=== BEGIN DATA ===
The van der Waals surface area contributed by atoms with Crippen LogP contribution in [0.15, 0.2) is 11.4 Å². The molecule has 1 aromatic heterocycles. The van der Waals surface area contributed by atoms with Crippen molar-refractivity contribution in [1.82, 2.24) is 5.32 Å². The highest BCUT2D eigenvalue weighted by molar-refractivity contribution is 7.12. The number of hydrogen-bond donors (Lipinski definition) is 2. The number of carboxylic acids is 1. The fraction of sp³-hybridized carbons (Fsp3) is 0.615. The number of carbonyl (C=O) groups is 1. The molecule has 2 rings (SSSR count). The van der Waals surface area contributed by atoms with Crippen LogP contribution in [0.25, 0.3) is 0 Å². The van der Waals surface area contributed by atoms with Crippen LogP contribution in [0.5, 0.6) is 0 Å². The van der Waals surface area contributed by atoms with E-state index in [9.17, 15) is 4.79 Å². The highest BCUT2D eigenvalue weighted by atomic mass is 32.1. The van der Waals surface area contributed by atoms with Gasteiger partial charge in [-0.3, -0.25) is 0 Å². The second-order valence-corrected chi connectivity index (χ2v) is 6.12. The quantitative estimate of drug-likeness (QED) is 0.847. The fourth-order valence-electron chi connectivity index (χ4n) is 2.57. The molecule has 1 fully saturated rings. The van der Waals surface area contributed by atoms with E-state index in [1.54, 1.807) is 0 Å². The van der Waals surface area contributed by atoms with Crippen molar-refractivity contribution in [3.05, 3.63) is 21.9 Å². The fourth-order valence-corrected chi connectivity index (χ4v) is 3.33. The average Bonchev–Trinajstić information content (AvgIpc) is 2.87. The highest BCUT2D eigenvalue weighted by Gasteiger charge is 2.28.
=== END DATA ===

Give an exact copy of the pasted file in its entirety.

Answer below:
The van der Waals surface area contributed by atoms with Crippen LogP contribution in [0.15, 0.2) is 11.4 Å². The molecule has 1 aromatic heterocycles. The van der Waals surface area contributed by atoms with Crippen molar-refractivity contribution in [1.82, 2.24) is 5.32 Å². The highest BCUT2D eigenvalue weighted by molar-refractivity contribution is 7.12. The number of hydrogen-bond donors (Lipinski definition) is 2. The number of carboxylic acids is 1. The fraction of sp³-hybridized carbons (Fsp3) is 0.615. The number of carbonyl (C=O) groups is 1. The molecule has 2 rings (SSSR count). The van der Waals surface area contributed by atoms with Crippen LogP contribution in [0.25, 0.3) is 0 Å². The van der Waals surface area contributed by atoms with Crippen LogP contribution in [0.5, 0.6) is 0 Å². The van der Waals surface area contributed by atoms with E-state index in [9.17, 15) is 4.79 Å². The highest BCUT2D eigenvalue weighted by atomic mass is 32.1. The van der Waals surface area contributed by atoms with Gasteiger partial charge in [-0.3, -0.25) is 0 Å². The second-order valence-corrected chi connectivity index (χ2v) is 6.12. The quantitative estimate of drug-likeness (QED) is 0.847. The fourth-order valence-electron chi connectivity index (χ4n) is 2.57. The molecule has 1 fully saturated rings. The van der Waals surface area contributed by atoms with E-state index in [1.54, 1.807) is 0 Å². The van der Waals surface area contributed by atoms with Crippen molar-refractivity contribution in [3.05, 3.63) is 21.9 Å². The fourth-order valence-corrected chi connectivity index (χ4v) is 3.33. The average Bonchev–Trinajstić information content (AvgIpc) is 2.87. The highest BCUT2D eigenvalue weighted by Gasteiger charge is 2.28.